Mitogen-activated protein kinase (MAPK) cascades play important roles in mediating biotic and abiotic stress responses. In plants, MAPKs are classified into four major groups (A–D) according to their sequence homology and conserved phosphorylation motifs. Compared with well-studied MAPKs in groups A and B, little is known about group C. In this study, we functionally characterised a stress-responsive group C MAPK gene (GhMPK2) from cotton (Gossypium hirsutum). Northern blot analysis indicated that GhMPK2 was induced by abscisic acid (ABA) and abiotic stresses, such as NaCl, PEG, and dehydration. Subcellular localization analysis suggested that GhMPK2 may activate its specific targets in the nucleus. Constitutive overexpression of GhMPK2 in tobacco (Nicotiana tabacum) conferred reduced sensitivity to ABA during both seed germination and vegetative growth. Interestingly, transgenic plants had a decreased rate of water loss and exhibited enhanced drought and salt tolerance. Additionally, transgenic plants showed improved osmotic adjustment capacity, elevated proline accumulation and up-regulated expression of several stress-related genes, including DIN1, Osmotin and NtLEA5. β-glucuronidase (GUS) expression driven by the GhMPK2 promoter was clearly enhanced by treatment with NaCl, PEG, and ABA. These results strongly suggest that GhMPK2 positively regulates salt and drought tolerance in transgenic plants.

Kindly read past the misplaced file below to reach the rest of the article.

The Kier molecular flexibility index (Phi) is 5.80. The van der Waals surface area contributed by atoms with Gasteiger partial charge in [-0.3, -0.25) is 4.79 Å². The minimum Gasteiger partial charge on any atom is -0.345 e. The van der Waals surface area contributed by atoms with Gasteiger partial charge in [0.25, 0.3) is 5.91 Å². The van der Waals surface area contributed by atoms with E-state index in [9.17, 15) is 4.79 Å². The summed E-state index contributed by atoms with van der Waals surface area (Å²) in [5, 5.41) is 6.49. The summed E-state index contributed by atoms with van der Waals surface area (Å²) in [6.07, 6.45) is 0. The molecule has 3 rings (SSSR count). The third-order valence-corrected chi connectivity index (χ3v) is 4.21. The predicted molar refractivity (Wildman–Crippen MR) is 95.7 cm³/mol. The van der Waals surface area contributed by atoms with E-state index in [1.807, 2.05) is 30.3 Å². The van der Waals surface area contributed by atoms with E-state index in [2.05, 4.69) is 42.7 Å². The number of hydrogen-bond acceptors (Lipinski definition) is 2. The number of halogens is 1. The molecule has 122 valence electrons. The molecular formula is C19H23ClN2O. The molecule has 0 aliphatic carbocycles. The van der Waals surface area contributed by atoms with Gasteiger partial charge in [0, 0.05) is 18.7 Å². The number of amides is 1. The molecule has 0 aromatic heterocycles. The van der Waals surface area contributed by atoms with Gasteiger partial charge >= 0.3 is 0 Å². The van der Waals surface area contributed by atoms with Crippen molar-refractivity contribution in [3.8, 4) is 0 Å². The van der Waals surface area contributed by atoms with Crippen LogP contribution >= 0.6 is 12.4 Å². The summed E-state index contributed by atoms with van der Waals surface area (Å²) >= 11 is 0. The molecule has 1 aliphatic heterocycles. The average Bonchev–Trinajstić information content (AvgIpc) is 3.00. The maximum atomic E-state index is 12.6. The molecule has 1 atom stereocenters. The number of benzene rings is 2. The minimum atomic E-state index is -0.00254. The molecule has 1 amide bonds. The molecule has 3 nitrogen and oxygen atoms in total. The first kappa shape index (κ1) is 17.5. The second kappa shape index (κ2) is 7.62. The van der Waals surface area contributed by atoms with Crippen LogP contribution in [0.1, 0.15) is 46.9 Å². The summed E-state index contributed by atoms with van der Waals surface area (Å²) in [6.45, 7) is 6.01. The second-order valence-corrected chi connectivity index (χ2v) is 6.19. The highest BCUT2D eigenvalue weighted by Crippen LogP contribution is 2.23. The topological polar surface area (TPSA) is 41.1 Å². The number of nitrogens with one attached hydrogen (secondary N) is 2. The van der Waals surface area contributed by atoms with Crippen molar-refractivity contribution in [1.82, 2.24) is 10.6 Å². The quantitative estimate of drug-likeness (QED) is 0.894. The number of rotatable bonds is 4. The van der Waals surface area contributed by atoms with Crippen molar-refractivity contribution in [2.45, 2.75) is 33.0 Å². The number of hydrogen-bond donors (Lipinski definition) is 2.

Plant Molecular Biology – Springer Journals
Published: May 18, 2011
It’s your single place to instantly
discover and read the research
that matters to you.
Enjoy affordable access to
over 18 million articles from more than
15,000 peer-reviewed journals.
All for just $49/month
Query the DeepDyve database, plus search all of PubMed and Google Scholar seamlessly
Save any article or search result from DeepDyve, PubMed, and Google Scholar... all in one place.
Get unlimited, online access to over 18 million full-text articles from more than 15,000 scientific journals.
Read from thousands of the leading scholarly journals from SpringerNature, Elsevier, Wiley-Blackwell, Oxford University Press and more.
All the latest content is available, no embargo periods.
“Hi guys, I cannot tell you how much I love this resource. Incredible. I really believe you've hit the nail on the head with this site in regards to solving the research-purchase issue.”Daniel C.
“Whoa! It’s like Spotify but for academic articles.”@Phil_Robichaud
“I must say, @deepdyve is a fabulous solution to the independent researcher's problem of #access to #information.”@deepthiw
“My last article couldn't be possible without the platform @deepdyve that makes journal papers cheaper.”@JoseServera